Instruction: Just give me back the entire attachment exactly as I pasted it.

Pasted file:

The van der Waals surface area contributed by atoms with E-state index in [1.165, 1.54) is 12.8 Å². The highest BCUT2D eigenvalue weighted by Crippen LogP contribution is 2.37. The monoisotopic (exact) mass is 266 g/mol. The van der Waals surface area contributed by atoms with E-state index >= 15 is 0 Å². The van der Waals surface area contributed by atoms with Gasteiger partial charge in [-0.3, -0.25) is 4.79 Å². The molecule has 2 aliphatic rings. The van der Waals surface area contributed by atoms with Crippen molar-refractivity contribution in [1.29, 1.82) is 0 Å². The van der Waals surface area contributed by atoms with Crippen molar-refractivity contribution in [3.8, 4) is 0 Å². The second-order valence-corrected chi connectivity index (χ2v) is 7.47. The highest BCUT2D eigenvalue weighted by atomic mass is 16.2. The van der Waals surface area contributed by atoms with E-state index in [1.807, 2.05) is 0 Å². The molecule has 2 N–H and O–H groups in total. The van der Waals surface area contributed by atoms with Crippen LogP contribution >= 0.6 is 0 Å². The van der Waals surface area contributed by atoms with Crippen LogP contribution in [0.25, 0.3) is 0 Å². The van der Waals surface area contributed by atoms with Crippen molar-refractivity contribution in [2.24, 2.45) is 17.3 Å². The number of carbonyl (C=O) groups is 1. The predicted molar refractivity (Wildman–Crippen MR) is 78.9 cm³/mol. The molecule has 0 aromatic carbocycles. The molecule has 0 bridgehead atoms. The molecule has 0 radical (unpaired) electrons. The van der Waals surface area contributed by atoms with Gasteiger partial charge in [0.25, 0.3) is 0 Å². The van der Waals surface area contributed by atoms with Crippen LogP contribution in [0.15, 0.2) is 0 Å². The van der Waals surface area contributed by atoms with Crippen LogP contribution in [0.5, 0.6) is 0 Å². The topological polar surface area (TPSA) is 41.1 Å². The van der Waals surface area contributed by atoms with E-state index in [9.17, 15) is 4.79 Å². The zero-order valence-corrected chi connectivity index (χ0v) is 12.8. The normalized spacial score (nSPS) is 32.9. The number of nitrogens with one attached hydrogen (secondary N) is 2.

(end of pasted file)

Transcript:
The van der Waals surface area contributed by atoms with E-state index in [1.165, 1.54) is 12.8 Å². The highest BCUT2D eigenvalue weighted by Crippen LogP contribution is 2.37. The monoisotopic (exact) mass is 266 g/mol. The van der Waals surface area contributed by atoms with E-state index >= 15 is 0 Å². The van der Waals surface area contributed by atoms with Gasteiger partial charge in [-0.3, -0.25) is 4.79 Å². The molecule has 2 aliphatic rings. The van der Waals surface area contributed by atoms with Crippen molar-refractivity contribution in [1.29, 1.82) is 0 Å². The van der Waals surface area contributed by atoms with Crippen molar-refractivity contribution in [3.8, 4) is 0 Å². The second-order valence-corrected chi connectivity index (χ2v) is 7.47. The highest BCUT2D eigenvalue weighted by atomic mass is 16.2. The van der Waals surface area contributed by atoms with E-state index in [1.807, 2.05) is 0 Å². The molecule has 2 N–H and O–H groups in total. The van der Waals surface area contributed by atoms with Crippen LogP contribution >= 0.6 is 0 Å². The van der Waals surface area contributed by atoms with Crippen LogP contribution in [0.25, 0.3) is 0 Å². The van der Waals surface area contributed by atoms with Crippen molar-refractivity contribution in [2.24, 2.45) is 17.3 Å². The number of carbonyl (C=O) groups is 1. The predicted molar refractivity (Wildman–Crippen MR) is 78.9 cm³/mol. The molecule has 0 aromatic carbocycles. The molecule has 0 bridgehead atoms. The molecule has 0 radical (unpaired) electrons. The van der Waals surface area contributed by atoms with Gasteiger partial charge in [0.25, 0.3) is 0 Å². The van der Waals surface area contributed by atoms with Crippen LogP contribution in [0.15, 0.2) is 0 Å². The van der Waals surface area contributed by atoms with Crippen LogP contribution in [0.5, 0.6) is 0 Å². The topological polar surface area (TPSA) is 41.1 Å². The van der Waals surface area contributed by atoms with E-state index in [9.17, 15) is 4.79 Å². The zero-order valence-corrected chi connectivity index (χ0v) is 12.8. The normalized spacial score (nSPS) is 32.9. The number of nitrogens with one attached hydrogen (secondary N) is 2.